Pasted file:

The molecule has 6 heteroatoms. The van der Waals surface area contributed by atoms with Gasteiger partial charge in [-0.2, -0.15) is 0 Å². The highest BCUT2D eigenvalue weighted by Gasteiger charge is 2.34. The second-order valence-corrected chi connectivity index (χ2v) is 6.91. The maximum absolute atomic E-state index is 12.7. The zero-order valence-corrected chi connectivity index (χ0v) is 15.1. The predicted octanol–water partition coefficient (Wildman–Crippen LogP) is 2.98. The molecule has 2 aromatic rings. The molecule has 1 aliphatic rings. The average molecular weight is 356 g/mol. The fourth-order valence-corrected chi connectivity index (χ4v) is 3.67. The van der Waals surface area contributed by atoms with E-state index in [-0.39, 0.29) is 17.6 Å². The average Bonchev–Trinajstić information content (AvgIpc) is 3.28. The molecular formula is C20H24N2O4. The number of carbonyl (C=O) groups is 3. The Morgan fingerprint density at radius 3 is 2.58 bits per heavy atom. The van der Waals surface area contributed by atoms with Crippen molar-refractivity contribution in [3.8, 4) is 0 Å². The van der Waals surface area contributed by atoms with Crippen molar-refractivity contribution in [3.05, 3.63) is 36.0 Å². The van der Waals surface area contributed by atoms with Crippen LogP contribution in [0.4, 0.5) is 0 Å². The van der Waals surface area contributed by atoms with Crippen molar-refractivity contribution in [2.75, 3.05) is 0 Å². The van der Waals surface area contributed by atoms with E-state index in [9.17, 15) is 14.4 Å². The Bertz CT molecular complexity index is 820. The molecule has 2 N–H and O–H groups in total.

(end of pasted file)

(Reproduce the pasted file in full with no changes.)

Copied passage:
The molecule has 6 heteroatoms. The van der Waals surface area contributed by atoms with Gasteiger partial charge in [-0.2, -0.15) is 0 Å². The highest BCUT2D eigenvalue weighted by Gasteiger charge is 2.34. The second-order valence-corrected chi connectivity index (χ2v) is 6.91. The maximum absolute atomic E-state index is 12.7. The zero-order valence-corrected chi connectivity index (χ0v) is 15.1. The predicted octanol–water partition coefficient (Wildman–Crippen LogP) is 2.98. The molecule has 2 aromatic rings. The molecule has 1 aliphatic rings. The average molecular weight is 356 g/mol. The fourth-order valence-corrected chi connectivity index (χ4v) is 3.67. The van der Waals surface area contributed by atoms with E-state index in [-0.39, 0.29) is 17.6 Å². The average Bonchev–Trinajstić information content (AvgIpc) is 3.28. The molecular formula is C20H24N2O4. The number of carbonyl (C=O) groups is 3. The Morgan fingerprint density at radius 3 is 2.58 bits per heavy atom. The van der Waals surface area contributed by atoms with Crippen molar-refractivity contribution in [3.8, 4) is 0 Å². The van der Waals surface area contributed by atoms with Crippen molar-refractivity contribution in [3.05, 3.63) is 36.0 Å². The van der Waals surface area contributed by atoms with Crippen LogP contribution in [0.4, 0.5) is 0 Å². The van der Waals surface area contributed by atoms with Crippen molar-refractivity contribution in [2.75, 3.05) is 0 Å². The van der Waals surface area contributed by atoms with E-state index in [9.17, 15) is 14.4 Å². The Bertz CT molecular complexity index is 820. The molecule has 2 N–H and O–H groups in total.